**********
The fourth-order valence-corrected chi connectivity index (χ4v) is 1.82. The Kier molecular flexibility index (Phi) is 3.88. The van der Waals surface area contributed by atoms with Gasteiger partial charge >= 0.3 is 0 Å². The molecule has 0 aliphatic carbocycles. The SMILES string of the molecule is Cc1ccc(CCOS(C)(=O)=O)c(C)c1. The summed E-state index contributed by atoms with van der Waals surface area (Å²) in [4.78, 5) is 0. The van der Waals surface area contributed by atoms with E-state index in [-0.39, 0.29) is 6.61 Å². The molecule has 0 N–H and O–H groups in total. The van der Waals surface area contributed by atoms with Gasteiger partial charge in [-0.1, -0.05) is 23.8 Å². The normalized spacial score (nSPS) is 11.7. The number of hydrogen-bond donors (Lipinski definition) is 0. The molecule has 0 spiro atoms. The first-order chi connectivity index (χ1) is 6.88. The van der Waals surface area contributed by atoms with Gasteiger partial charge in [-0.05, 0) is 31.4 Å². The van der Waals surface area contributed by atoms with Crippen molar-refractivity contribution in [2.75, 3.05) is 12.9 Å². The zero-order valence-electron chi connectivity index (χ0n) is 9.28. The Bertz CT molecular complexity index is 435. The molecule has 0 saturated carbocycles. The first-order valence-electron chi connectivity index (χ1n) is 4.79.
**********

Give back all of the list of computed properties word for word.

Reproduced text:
The fourth-order valence-corrected chi connectivity index (χ4v) is 1.82. The Kier molecular flexibility index (Phi) is 3.88. The van der Waals surface area contributed by atoms with Gasteiger partial charge >= 0.3 is 0 Å². The molecule has 0 aliphatic carbocycles. The SMILES string of the molecule is Cc1ccc(CCOS(C)(=O)=O)c(C)c1. The summed E-state index contributed by atoms with van der Waals surface area (Å²) in [4.78, 5) is 0. The van der Waals surface area contributed by atoms with E-state index in [-0.39, 0.29) is 6.61 Å². The molecule has 0 N–H and O–H groups in total. The van der Waals surface area contributed by atoms with Gasteiger partial charge in [-0.1, -0.05) is 23.8 Å². The normalized spacial score (nSPS) is 11.7. The number of hydrogen-bond donors (Lipinski definition) is 0. The molecule has 0 spiro atoms. The first-order chi connectivity index (χ1) is 6.88. The van der Waals surface area contributed by atoms with Gasteiger partial charge in [-0.05, 0) is 31.4 Å². The van der Waals surface area contributed by atoms with Crippen molar-refractivity contribution in [2.75, 3.05) is 12.9 Å². The zero-order valence-electron chi connectivity index (χ0n) is 9.28. The Bertz CT molecular complexity index is 435. The molecule has 0 saturated carbocycles. The first-order valence-electron chi connectivity index (χ1n) is 4.79.